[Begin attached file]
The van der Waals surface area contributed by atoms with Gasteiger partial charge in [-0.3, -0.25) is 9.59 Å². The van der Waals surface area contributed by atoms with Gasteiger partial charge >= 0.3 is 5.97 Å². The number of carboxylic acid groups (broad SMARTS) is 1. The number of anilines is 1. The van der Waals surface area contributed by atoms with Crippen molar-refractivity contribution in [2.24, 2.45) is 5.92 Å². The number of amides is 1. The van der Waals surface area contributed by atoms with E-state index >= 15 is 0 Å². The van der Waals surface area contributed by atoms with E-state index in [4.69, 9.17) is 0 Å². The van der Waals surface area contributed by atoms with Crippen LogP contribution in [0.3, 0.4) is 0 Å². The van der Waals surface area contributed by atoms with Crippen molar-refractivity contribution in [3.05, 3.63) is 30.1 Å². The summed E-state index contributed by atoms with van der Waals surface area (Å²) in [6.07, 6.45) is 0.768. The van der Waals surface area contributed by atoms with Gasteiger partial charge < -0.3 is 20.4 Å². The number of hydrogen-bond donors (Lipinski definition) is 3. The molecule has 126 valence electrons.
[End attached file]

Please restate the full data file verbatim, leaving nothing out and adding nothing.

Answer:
The van der Waals surface area contributed by atoms with Gasteiger partial charge in [-0.3, -0.25) is 9.59 Å². The van der Waals surface area contributed by atoms with Gasteiger partial charge >= 0.3 is 5.97 Å². The number of carboxylic acid groups (broad SMARTS) is 1. The number of anilines is 1. The van der Waals surface area contributed by atoms with Crippen molar-refractivity contribution in [2.24, 2.45) is 5.92 Å². The number of amides is 1. The van der Waals surface area contributed by atoms with E-state index >= 15 is 0 Å². The van der Waals surface area contributed by atoms with E-state index in [4.69, 9.17) is 0 Å². The van der Waals surface area contributed by atoms with Crippen LogP contribution in [0.3, 0.4) is 0 Å². The van der Waals surface area contributed by atoms with Crippen molar-refractivity contribution in [3.05, 3.63) is 30.1 Å². The summed E-state index contributed by atoms with van der Waals surface area (Å²) in [6.07, 6.45) is 0.768. The van der Waals surface area contributed by atoms with Gasteiger partial charge < -0.3 is 20.4 Å². The number of hydrogen-bond donors (Lipinski definition) is 3. The molecule has 126 valence electrons.